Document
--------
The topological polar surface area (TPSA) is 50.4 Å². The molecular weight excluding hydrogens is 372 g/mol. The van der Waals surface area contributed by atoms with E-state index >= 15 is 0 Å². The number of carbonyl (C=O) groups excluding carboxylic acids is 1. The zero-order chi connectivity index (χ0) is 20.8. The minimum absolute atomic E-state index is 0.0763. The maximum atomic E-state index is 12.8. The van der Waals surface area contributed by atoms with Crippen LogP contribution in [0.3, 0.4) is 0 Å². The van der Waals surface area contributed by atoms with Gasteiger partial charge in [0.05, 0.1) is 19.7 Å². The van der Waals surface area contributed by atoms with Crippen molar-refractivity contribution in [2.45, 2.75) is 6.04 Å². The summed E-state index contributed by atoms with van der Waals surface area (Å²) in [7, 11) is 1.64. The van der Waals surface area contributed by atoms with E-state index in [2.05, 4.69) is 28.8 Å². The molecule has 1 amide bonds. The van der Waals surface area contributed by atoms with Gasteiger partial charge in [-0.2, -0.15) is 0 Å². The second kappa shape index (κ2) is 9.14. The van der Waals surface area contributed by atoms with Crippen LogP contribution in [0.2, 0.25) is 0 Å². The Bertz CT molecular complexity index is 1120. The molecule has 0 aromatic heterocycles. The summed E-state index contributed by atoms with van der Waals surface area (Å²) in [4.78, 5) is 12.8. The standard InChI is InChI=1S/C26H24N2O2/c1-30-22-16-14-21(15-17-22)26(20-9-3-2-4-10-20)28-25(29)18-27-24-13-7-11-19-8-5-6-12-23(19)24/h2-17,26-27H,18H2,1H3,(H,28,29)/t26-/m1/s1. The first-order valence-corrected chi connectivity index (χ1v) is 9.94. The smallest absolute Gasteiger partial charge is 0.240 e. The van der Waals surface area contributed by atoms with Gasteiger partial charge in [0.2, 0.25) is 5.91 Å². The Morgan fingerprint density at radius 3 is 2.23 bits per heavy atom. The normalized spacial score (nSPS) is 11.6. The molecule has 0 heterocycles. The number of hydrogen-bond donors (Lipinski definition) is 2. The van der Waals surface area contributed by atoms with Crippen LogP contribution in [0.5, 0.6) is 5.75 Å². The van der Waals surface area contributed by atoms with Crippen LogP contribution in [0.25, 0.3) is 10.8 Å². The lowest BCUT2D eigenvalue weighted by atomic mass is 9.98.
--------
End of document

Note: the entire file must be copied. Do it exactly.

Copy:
The topological polar surface area (TPSA) is 50.4 Å². The molecular weight excluding hydrogens is 372 g/mol. The van der Waals surface area contributed by atoms with E-state index >= 15 is 0 Å². The number of carbonyl (C=O) groups excluding carboxylic acids is 1. The zero-order chi connectivity index (χ0) is 20.8. The minimum absolute atomic E-state index is 0.0763. The maximum atomic E-state index is 12.8. The van der Waals surface area contributed by atoms with Crippen LogP contribution in [0.3, 0.4) is 0 Å². The van der Waals surface area contributed by atoms with Gasteiger partial charge in [0.05, 0.1) is 19.7 Å². The van der Waals surface area contributed by atoms with Crippen molar-refractivity contribution in [2.45, 2.75) is 6.04 Å². The summed E-state index contributed by atoms with van der Waals surface area (Å²) in [7, 11) is 1.64. The van der Waals surface area contributed by atoms with E-state index in [2.05, 4.69) is 28.8 Å². The molecule has 1 amide bonds. The van der Waals surface area contributed by atoms with Gasteiger partial charge in [-0.2, -0.15) is 0 Å². The second kappa shape index (κ2) is 9.14. The van der Waals surface area contributed by atoms with Crippen LogP contribution in [0.2, 0.25) is 0 Å². The Bertz CT molecular complexity index is 1120. The molecule has 0 aromatic heterocycles. The summed E-state index contributed by atoms with van der Waals surface area (Å²) in [4.78, 5) is 12.8. The standard InChI is InChI=1S/C26H24N2O2/c1-30-22-16-14-21(15-17-22)26(20-9-3-2-4-10-20)28-25(29)18-27-24-13-7-11-19-8-5-6-12-23(19)24/h2-17,26-27H,18H2,1H3,(H,28,29)/t26-/m1/s1. The first-order valence-corrected chi connectivity index (χ1v) is 9.94. The smallest absolute Gasteiger partial charge is 0.240 e. The van der Waals surface area contributed by atoms with Gasteiger partial charge in [0.2, 0.25) is 5.91 Å². The Morgan fingerprint density at radius 3 is 2.23 bits per heavy atom. The normalized spacial score (nSPS) is 11.6. The molecule has 0 heterocycles. The number of hydrogen-bond donors (Lipinski definition) is 2. The van der Waals surface area contributed by atoms with Crippen LogP contribution in [0.5, 0.6) is 5.75 Å². The van der Waals surface area contributed by atoms with Crippen LogP contribution in [0.25, 0.3) is 10.8 Å². The lowest BCUT2D eigenvalue weighted by atomic mass is 9.98.